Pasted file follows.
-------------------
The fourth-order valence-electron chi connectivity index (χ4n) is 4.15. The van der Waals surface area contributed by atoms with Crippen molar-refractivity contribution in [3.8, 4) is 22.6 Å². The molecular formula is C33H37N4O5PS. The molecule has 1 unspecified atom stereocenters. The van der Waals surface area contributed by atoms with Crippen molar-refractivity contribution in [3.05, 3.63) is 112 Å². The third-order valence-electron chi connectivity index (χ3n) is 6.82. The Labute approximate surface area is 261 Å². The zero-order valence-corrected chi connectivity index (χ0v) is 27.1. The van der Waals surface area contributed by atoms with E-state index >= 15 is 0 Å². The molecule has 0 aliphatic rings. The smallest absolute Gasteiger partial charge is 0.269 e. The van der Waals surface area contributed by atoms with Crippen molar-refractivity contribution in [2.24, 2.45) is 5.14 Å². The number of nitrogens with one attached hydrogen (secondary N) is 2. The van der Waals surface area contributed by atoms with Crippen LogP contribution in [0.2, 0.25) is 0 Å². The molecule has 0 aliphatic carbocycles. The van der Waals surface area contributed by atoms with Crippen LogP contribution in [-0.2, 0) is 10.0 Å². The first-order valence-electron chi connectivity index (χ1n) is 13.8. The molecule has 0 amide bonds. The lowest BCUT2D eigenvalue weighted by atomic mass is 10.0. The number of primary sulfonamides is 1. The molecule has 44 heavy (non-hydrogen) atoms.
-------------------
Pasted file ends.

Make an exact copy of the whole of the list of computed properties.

The fourth-order valence-electron chi connectivity index (χ4n) is 4.15. The van der Waals surface area contributed by atoms with Crippen molar-refractivity contribution in [3.8, 4) is 22.6 Å². The molecular formula is C33H37N4O5PS. The molecule has 1 unspecified atom stereocenters. The van der Waals surface area contributed by atoms with Crippen molar-refractivity contribution in [3.05, 3.63) is 112 Å². The third-order valence-electron chi connectivity index (χ3n) is 6.82. The Labute approximate surface area is 261 Å². The zero-order valence-corrected chi connectivity index (χ0v) is 27.1. The van der Waals surface area contributed by atoms with E-state index >= 15 is 0 Å². The molecule has 0 aliphatic rings. The smallest absolute Gasteiger partial charge is 0.269 e. The van der Waals surface area contributed by atoms with Crippen molar-refractivity contribution in [2.24, 2.45) is 5.14 Å². The number of nitrogens with one attached hydrogen (secondary N) is 2. The van der Waals surface area contributed by atoms with Crippen LogP contribution in [0.2, 0.25) is 0 Å². The molecule has 0 aliphatic carbocycles. The van der Waals surface area contributed by atoms with Crippen LogP contribution in [-0.2, 0) is 10.0 Å². The first-order valence-electron chi connectivity index (χ1n) is 13.8. The molecule has 0 amide bonds. The lowest BCUT2D eigenvalue weighted by atomic mass is 10.0. The number of primary sulfonamides is 1. The molecule has 44 heavy (non-hydrogen) atoms.